Stability analysis by the EMHPM for regular and multivariable cutting tools in milling operations
Sosa López, José de la luz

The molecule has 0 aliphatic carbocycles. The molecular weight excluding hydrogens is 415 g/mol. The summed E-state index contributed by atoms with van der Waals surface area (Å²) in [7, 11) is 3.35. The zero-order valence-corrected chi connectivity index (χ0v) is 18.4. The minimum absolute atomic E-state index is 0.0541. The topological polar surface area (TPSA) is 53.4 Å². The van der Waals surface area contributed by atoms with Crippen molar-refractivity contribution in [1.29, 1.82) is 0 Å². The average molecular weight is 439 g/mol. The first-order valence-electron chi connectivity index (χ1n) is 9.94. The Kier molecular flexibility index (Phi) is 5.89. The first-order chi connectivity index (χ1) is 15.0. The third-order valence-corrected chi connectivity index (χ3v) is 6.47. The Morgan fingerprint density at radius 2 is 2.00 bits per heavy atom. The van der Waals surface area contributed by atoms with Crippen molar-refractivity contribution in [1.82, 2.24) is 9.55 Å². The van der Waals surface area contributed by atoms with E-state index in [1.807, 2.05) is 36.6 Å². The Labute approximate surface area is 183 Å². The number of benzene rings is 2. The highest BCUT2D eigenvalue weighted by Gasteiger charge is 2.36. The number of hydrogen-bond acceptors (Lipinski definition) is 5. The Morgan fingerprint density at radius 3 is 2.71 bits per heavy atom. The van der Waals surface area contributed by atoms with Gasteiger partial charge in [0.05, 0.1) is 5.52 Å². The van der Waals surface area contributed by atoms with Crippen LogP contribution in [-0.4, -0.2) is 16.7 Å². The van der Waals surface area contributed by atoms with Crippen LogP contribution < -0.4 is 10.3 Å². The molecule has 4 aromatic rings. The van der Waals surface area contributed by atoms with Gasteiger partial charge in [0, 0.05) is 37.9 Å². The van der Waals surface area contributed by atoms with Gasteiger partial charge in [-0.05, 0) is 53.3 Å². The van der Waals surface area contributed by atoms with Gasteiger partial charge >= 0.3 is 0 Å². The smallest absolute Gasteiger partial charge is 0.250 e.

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Machining is a process by which a cutting tool removes material from a workpiece through relative movements between to achieve the desired shape. Milling is a common form of machining using rotary cutters to remove material by advancing a cutter into a work piece. The milling process requires a milling machine, workpiece, fixture, and cutter. When milling vibrations occur, they are usually produced by the impact of the vibration of the previous cut on the current one, this type of vibrations is known as self-excited vibration (chatter) since it occurs between the workpiece and the cutting tool. In this thesis we predict unwanted vibrations during the material removal process in milling using stability lobes. Since milling can be studied using a dynamic equation, a new method for solving a delay differential equation (DDE) is presented by using second- and third-order polynomials to approximate the delayed term using the Enhanced Homotopy Perturbation Method (EMHPM). Different simulations are performed first with regular and later with multivariable tools. To study the proposed method performance in terms of convergency and computational cost in comparison with the first-order EMHPM, Semi-Discretization and Full-Discretization Methods, a delay differential equation that model cutting milling operation process was used. To further assess the accuracy of the proposed method, a milling process with a multivariable cutter is examined to find the stability boundaries. Then, theoretical predictions are computed from the corresponding DDE finding uncharted stable zones at high axial depths of cut. Time-domain simulations based on Continuous Wavelet Transform (CWT) scalograms, Power Spectral Density (PSD) charts and Poincaré Maps (PM) were employed to validate the stability lobes found by using the third-order EMHPM for the multivariable tool and they were compared with experimental results.